Colgate: Activist Investor, Inflation and Event-Driven Value Strategy

3 August 2023

About a year ago, in July 2022, we discussed activist investor’s (Elliott Management) position in shares of Pinterest.

Since then, shares returned 38% percent, compared to a 18% percent return in the S&P 500 Index.

Apart from activist investor’s position, we discussed the lessons from covid and recent post-covid periods. I believe the main lesson one should have learned is that we should base our decisions and actions on reality instead of religiously adhering to certain models or modes of thought.

Lessons of covid and post-covid periods

In 2020, even though the market was overwhelmed by the covid narrative, there was a positive side to all the chaos. A lot of noise, nonsense, conflicts of interest, and lies were washed away.

And reality started to shine brightly. Without covers, without camouflage, without anything that stands in-between us and life facts. The exercise of plain common sense, without the need for too much sophistication, would be enough to achieve good results.

While restaurants and hotels were closed, supermarkets were doing fine. While airlines and travel companies suffered, consumer goods packaging was in demand. While the banks’ performance became questionable, home improvement retailers such as Home Depot, Lowe’s, and Tractor Supply Company were enjoying increased demand for their products as people stayed at home.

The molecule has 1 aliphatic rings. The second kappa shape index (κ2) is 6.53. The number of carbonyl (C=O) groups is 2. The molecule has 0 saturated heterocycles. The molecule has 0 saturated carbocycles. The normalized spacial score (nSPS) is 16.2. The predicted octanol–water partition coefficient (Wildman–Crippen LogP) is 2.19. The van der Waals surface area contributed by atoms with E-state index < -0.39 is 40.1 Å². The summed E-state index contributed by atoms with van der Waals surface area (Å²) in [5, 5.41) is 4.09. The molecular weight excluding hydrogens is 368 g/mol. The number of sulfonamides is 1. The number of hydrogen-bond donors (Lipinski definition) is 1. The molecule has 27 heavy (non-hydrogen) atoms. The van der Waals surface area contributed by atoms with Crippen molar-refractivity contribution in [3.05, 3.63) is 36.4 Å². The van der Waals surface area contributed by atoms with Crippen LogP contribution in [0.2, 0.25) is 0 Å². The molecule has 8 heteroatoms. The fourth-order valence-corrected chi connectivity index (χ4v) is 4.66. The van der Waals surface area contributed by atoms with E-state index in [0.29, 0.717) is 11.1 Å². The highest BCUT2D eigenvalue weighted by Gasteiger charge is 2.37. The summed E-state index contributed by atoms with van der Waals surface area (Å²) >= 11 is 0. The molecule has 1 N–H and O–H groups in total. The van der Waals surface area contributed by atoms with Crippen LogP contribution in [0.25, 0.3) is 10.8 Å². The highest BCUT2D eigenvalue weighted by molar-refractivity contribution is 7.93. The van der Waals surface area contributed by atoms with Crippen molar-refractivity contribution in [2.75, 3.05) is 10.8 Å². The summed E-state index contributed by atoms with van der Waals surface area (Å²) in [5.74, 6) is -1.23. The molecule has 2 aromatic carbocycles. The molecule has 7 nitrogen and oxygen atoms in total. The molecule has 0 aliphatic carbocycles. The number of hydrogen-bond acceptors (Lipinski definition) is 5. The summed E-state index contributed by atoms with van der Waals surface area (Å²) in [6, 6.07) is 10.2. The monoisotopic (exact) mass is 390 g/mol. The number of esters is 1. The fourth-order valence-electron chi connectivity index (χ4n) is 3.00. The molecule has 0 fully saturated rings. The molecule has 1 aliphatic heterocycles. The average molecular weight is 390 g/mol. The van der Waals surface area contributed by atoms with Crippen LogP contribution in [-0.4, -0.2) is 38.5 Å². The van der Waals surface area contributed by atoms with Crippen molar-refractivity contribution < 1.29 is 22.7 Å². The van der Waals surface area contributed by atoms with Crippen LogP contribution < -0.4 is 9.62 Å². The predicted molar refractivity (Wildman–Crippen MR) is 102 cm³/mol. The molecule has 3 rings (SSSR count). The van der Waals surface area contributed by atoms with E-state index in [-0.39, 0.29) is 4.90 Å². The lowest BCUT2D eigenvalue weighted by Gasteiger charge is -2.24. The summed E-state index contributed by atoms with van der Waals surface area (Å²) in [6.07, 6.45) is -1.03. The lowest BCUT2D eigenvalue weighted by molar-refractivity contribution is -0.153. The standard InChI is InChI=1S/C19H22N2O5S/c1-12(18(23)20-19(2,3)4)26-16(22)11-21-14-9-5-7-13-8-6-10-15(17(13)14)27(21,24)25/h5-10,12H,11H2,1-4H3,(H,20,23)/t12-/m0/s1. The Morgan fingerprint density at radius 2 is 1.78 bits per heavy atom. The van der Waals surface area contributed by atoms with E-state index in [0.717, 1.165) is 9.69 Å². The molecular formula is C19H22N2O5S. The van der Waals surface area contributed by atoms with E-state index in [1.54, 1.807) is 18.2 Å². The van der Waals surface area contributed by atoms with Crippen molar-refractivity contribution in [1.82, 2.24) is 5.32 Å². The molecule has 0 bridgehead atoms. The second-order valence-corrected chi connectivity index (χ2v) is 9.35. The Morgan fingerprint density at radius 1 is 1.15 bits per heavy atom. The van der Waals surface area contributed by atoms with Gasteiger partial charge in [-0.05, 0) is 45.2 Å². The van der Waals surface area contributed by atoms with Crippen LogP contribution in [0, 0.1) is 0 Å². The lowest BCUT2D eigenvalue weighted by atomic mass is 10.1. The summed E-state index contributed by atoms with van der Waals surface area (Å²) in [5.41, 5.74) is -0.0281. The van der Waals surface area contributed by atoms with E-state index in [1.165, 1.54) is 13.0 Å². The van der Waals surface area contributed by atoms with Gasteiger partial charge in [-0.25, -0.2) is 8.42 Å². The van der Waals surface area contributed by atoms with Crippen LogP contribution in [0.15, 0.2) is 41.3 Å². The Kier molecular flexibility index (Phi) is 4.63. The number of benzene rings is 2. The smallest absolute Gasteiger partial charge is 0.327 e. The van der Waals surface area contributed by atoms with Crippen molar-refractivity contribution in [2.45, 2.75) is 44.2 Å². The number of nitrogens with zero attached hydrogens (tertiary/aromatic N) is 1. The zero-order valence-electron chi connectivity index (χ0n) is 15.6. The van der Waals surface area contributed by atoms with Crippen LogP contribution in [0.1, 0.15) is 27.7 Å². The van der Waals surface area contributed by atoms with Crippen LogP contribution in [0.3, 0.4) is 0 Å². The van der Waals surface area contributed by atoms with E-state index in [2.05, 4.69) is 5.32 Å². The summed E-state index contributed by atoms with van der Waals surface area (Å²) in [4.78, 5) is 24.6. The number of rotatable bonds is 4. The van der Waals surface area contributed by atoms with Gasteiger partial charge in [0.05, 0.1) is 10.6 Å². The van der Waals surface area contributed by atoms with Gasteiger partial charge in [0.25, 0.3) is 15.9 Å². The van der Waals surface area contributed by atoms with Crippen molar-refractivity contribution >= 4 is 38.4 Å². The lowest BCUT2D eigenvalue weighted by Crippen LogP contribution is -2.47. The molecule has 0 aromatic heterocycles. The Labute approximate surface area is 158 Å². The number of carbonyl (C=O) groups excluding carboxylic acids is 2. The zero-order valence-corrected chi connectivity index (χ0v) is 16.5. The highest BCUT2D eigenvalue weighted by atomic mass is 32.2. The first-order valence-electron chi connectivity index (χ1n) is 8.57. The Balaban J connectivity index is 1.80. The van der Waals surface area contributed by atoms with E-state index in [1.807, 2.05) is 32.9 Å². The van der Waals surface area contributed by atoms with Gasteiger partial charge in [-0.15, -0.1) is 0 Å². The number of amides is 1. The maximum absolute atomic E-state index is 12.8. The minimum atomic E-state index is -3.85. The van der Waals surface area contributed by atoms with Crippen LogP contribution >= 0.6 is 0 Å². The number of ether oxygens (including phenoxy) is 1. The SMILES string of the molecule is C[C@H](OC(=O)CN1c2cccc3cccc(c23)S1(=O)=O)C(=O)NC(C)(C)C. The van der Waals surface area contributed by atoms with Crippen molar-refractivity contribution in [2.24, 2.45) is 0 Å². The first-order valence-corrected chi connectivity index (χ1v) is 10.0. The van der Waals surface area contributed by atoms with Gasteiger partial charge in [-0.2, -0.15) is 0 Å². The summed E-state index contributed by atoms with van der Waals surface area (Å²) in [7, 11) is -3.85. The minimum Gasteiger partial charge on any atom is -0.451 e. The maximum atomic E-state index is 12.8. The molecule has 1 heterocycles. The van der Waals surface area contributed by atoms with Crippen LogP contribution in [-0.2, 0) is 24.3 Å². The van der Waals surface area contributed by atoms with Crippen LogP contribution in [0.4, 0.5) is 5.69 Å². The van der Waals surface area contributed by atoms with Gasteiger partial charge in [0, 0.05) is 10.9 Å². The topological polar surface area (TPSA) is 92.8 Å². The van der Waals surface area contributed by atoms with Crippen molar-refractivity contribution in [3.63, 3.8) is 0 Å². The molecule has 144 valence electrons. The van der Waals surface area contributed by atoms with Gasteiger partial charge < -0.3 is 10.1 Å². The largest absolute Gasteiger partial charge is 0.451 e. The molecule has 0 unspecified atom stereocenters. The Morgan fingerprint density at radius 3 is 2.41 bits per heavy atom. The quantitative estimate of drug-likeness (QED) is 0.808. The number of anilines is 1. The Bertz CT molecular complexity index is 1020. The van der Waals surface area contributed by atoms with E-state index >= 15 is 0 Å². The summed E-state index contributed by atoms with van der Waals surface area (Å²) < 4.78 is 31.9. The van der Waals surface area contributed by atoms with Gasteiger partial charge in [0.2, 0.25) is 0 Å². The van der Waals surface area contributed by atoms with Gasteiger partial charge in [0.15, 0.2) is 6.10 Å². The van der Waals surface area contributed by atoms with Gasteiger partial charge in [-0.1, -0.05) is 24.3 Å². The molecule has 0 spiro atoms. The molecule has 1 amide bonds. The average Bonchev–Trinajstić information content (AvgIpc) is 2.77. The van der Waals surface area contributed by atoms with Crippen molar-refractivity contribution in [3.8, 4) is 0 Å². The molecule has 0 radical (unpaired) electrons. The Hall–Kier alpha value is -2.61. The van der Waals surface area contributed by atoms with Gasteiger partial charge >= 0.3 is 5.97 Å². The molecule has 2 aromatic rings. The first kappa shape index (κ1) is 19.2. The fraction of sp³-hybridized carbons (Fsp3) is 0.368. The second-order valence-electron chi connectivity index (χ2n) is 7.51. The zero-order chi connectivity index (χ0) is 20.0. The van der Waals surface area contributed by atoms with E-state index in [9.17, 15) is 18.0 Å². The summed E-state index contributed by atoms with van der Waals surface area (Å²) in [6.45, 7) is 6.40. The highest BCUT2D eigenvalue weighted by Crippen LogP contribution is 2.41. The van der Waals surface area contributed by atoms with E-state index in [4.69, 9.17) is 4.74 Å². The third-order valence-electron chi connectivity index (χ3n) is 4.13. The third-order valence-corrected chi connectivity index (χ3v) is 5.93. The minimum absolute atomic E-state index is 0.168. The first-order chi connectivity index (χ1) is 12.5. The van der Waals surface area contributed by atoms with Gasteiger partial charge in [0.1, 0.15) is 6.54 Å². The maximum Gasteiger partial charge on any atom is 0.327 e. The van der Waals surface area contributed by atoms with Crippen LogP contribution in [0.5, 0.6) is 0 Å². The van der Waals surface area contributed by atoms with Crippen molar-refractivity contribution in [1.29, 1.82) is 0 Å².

Plain common sense, nothing more.

Fundamental, active investors willing to exercise plain common sense were in an excellent position.

However, they were not given the real chance to apply their (and Warren Buffett’s) wisdom.

A robust IPO market extended into 2021, while at the same time SPACs and tech “bubbles” continued.

Plus covid “themes” still took a large share of investors’ effort and focus.

Then the Ukraine came. And the oil price. And inflation. And the Fed. And S&P 500 Index declined 20% percent.

Activist investor investment in Pinterest

July 2022 announcement that an activist investor has built a stake in internet social media company Pinterest was a wake-up call to investors.

What this wake-up call meant is that investors would be much better off by addressing unfolding reality and that all the abstract discussions about inflation and the fed and interest rates and the oil price are only tools to comprehend part of the reality somehow.

To create meaning and achieve investment results, investors still need to play the role of a Fat Tony (familiar to us from Nassim Taleb’s books), exercise plain common-sense judgment, and take advantage of the unique opportunity to confront reality. Not only react passively to reality but influence and change it.

Activist investor investment in Colgate

In October 2022 it was revealed that Dan Loeb’s Third Point builds a stake in Colgate, and sees value in pet food business in a potential spin-off.

As per first quarter of 2023 SEC holdings disclosure, Colgate is Third Point’s largest position valued (at the end of the first quarter of 2023) at $830 million or 13.6% of total holdings value.